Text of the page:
Resultado de la investigación: Contribución a una revistaArtículorevisión exhaustiva

2 Citas (Scopus)

Resumen

Recognizing the imperative to evaluate species recovery and conservation impact, in 2012 the International Union for Conservation of Nature (IUCN) called for development of a “Green List of Species” (now the IUCN Green Status of Species). A draft Green Status framework for assessing species’ progress toward recovery, published in 2018, proposed 2 separate but interlinked components: a standardized method (i.e., measurement against benchmarks of species’ viability, functionality, and preimpact distribution) to determine current species recovery status (herein species recovery score) and application of that method to estimate past and potential future impacts of conservation based on 4 metrics (conservation legacy, conservation dependence, conservation gain, and recovery potential). We tested the framework with 181 species representing diverse taxa, life histories, biomes, and IUCN Red List categories (extinction risk). Based on the observed distribution of species’ recovery scores, we propose the following species recovery categories: fully recovered, slightly depleted, moderately depleted, largely depleted, critically depleted, extinct in the wild, and indeterminate. Fifty-nine percent of tested species were considered largely or critically depleted. Although there was a negative relationship between extinction risk and species recovery score, variation was considerable. Some species in lower risk categories were assessed as farther from recovery than those at higher risk. This emphasizes that species recovery is conceptually different from extinction risk and reinforces the utility of the IUCN Green Status of Species to more fully understand species conservation status. Although extinction risk did not predict conservation legacy, conservation dependence, or conservation gain, it was positively correlated with recovery potential. Only 1.7% of tested species were categorized as zero across all 4 of these conservation impact metrics, indicating that conservation has, or will, play a role in improving or maintaining species status for the vast majority of these species. Based on our results, we devised an updated assessment framework that introduces the option of using a dynamic baseline to assess future impacts of conservation over the short term to avoid misleading results which were generated in a small number of cases, and redefines short term as 10 years to better align with conservation planning. These changes are reflected in the IUCN Green Status of Species Standard.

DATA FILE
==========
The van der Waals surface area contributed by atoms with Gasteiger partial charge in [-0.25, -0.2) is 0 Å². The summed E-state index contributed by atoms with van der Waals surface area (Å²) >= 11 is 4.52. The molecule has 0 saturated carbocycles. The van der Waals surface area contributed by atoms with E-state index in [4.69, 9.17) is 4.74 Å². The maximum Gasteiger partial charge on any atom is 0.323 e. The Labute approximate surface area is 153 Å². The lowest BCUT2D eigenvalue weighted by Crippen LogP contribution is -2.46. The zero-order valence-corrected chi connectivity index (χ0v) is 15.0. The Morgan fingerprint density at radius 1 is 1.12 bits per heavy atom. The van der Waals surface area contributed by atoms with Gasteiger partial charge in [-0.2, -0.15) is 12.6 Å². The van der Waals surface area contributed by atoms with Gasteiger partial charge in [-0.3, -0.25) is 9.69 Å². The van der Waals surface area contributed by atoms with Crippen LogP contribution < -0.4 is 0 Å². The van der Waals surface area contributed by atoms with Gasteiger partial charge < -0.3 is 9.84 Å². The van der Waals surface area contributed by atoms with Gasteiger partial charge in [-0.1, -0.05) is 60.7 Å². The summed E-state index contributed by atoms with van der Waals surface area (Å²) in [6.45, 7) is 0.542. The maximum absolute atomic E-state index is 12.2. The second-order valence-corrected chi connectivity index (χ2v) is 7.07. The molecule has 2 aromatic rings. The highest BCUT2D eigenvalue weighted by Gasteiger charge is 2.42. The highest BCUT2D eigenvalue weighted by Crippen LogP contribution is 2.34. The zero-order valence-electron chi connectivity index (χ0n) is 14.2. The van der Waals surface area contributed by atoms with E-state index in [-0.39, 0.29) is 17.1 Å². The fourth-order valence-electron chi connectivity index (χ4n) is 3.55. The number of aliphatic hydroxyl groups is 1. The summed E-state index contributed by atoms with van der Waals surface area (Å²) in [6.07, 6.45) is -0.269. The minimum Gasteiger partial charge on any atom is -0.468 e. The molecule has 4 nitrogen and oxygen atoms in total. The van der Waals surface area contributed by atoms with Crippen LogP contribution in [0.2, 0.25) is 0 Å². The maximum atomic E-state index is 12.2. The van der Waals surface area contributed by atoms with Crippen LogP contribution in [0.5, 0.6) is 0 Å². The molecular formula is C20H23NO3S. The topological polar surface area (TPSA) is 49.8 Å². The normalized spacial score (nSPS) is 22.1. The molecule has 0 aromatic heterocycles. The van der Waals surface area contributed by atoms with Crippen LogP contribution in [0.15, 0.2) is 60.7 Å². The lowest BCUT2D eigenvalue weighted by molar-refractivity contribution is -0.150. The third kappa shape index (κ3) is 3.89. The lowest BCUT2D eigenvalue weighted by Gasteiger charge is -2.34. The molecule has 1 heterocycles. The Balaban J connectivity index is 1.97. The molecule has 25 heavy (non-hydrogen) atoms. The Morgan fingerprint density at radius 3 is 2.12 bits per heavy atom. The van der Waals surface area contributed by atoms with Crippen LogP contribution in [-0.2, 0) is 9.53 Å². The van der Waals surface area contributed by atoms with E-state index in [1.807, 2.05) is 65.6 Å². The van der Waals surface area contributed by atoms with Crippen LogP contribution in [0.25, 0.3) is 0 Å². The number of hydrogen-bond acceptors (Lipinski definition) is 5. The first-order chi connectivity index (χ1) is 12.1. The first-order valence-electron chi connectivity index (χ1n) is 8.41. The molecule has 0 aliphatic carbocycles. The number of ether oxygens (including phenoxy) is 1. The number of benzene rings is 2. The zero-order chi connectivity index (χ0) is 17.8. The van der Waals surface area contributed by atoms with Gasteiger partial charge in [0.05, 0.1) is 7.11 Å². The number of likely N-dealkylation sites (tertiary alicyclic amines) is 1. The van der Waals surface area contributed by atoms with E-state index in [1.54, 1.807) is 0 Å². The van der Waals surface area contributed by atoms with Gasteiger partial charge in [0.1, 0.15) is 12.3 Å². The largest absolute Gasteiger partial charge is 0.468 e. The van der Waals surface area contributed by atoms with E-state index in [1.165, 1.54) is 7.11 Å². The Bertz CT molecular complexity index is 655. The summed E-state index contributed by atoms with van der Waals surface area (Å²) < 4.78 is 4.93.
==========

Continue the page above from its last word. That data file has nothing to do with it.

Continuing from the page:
Idioma originalInglés
PublicaciónConservation Biology
DOI
EstadoEn prensa - 2021

Áreas temáticas de ASJC Scopus

  • Ecología, evolución, comportamiento y sistemática
  • Ecología
  • Conservación de la naturaleza y el paisaje